Rhetoricians from multiple disciplines have been working on the problem of demagoguery,
and the way it depends on a culture that tolerates it rather than a few charismatic
individuals who wield it: Roberts-Miller published an extended scholarly version of
her argument in Rhetoric and Demagoguery (Southern Illinois University Press, 2019).
Joshua Gunn published Political Perversion: Rhetorical Aberration in the Time of Trumpeteering
(The University of Chicago, 2020). Ryan Skinnell edited a collection of essays called
Faking the News: What Rhetoric Can Teach Us About Donald J. Trump (Imprint Academic,
2018). The critical insights of these scholars go beyond passing judgment on individual
demagogues (however powerful) to analyzing the social conditions and media ecologies
that support them. In Rhetoric and Demagoguery, Roberts-Miller argues that the ability
of demagoguery to cause harm can be curbed when the culture that supports it changes.
That means the responsibility for an ethical rhetorical culture is one we bear collectively.
I think teaching students about demagoguery gives them a language to think about
ethical argumentation and democratic conflict, which is to say, about how to negotiate
disagreements with people who are different from you. These questions are often centered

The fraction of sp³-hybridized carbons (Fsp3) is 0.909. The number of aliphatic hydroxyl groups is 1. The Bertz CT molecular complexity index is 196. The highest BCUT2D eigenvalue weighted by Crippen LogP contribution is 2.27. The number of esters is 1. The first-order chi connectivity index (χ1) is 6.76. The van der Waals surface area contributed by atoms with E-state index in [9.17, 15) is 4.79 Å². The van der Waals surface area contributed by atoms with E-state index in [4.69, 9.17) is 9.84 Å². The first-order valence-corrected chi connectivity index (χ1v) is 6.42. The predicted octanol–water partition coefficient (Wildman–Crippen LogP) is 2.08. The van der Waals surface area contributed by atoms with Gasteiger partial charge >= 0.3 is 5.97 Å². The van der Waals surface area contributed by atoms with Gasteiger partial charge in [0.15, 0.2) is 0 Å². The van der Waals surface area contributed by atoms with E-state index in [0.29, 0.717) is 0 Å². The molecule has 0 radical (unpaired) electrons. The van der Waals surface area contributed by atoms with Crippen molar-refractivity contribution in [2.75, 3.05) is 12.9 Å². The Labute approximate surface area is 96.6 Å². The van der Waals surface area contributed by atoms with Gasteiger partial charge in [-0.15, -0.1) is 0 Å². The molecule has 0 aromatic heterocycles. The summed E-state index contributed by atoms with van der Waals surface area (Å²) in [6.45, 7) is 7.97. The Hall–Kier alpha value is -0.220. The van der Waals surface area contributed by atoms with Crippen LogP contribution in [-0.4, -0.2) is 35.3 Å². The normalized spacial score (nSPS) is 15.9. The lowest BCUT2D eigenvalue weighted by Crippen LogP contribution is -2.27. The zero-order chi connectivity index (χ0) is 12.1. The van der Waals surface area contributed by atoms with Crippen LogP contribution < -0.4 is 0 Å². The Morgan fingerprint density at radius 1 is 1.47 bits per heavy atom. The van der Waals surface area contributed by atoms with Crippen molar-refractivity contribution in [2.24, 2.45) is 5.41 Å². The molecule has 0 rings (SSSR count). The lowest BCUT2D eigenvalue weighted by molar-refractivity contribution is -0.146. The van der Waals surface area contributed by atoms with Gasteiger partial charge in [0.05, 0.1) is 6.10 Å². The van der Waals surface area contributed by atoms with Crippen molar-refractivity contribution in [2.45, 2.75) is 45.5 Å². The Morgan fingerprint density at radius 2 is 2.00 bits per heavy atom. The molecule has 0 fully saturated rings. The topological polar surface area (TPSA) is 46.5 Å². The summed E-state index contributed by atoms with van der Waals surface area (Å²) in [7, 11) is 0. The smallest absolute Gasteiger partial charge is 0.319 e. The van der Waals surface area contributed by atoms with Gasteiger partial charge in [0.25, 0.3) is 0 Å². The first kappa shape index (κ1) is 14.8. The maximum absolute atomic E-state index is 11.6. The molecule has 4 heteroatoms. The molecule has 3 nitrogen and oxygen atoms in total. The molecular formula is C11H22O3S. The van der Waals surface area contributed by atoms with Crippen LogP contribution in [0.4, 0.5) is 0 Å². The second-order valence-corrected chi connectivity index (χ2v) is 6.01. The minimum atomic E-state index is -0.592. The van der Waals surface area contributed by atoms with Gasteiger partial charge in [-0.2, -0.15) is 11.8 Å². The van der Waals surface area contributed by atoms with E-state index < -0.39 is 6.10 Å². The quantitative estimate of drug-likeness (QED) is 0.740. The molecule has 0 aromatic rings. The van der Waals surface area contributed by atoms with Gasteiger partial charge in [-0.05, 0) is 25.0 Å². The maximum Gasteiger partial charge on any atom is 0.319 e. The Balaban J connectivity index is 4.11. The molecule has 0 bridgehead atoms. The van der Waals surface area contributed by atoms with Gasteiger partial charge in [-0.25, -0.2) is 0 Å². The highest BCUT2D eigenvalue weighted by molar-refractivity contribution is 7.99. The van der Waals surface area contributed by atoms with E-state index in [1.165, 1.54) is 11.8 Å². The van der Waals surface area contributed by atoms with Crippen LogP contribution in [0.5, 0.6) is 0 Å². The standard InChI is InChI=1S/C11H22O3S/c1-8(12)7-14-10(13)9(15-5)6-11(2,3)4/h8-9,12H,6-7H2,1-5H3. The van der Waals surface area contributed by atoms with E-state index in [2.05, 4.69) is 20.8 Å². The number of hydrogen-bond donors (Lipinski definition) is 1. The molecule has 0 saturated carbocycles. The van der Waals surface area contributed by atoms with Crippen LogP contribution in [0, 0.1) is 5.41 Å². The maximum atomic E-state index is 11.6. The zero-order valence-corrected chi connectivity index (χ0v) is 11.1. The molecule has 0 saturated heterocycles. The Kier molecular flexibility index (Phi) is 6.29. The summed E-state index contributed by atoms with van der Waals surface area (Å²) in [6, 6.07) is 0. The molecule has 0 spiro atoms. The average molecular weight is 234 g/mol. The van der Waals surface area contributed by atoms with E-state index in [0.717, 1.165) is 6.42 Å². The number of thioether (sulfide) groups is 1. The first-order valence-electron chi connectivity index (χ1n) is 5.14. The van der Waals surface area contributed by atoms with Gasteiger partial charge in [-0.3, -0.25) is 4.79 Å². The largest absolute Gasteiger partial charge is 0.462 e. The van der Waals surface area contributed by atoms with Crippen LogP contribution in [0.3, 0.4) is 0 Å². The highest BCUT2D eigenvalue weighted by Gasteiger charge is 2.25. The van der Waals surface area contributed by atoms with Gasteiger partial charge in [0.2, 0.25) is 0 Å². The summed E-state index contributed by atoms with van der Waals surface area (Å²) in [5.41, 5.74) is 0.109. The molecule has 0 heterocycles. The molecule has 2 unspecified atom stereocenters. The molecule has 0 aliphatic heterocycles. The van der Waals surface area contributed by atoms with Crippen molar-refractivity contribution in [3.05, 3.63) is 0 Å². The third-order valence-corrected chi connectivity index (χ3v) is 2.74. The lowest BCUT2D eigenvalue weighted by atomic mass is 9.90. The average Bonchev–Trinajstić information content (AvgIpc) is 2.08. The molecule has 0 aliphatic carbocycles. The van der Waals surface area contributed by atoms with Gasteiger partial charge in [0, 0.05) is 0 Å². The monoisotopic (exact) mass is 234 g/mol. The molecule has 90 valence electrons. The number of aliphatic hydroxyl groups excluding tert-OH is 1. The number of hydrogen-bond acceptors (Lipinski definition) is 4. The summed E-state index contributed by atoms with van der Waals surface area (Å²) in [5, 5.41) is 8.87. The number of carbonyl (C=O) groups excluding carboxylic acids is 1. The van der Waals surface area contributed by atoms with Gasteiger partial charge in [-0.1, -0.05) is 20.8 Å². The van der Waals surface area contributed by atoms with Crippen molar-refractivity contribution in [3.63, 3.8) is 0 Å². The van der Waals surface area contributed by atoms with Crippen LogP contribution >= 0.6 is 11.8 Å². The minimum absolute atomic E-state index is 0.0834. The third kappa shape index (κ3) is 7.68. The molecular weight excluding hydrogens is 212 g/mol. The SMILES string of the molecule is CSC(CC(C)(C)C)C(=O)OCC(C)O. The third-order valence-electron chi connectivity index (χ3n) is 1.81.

in the stories we tell ourselves in my discipline about rhetorical history and its
relationship to democracy. And at this moment in rhetorical history and in American
political history, the language of rhetorical ethics is needed for us to embrace our
collective responsibility and encourage those in our spheres of influence to value
difference, to argue fairly and inclusively when we disagree, and to entertain the
possibility of changing our minds.
Yet, remembering Tobia’s caution about the apparent neutrality of professionalism,
with its hidden norms favoring the already privileged and powerful, my recourse above
to the collective pronouns “we” and “us” could conceal the exclusion of dissent necessary
to support the fiction that everybody in a democracy has a voice. Not every voice
has equal rhetorical power. Not every person is seen as a citizen, and even my own
beliefs create ideological blindspots about who I can recognize as capable of rhetorical
engagement. What I’m saying is that responsible rhetoric is a practice, but it’s also
a calling: To keep moving beyond what is given and insist that the culture transforms.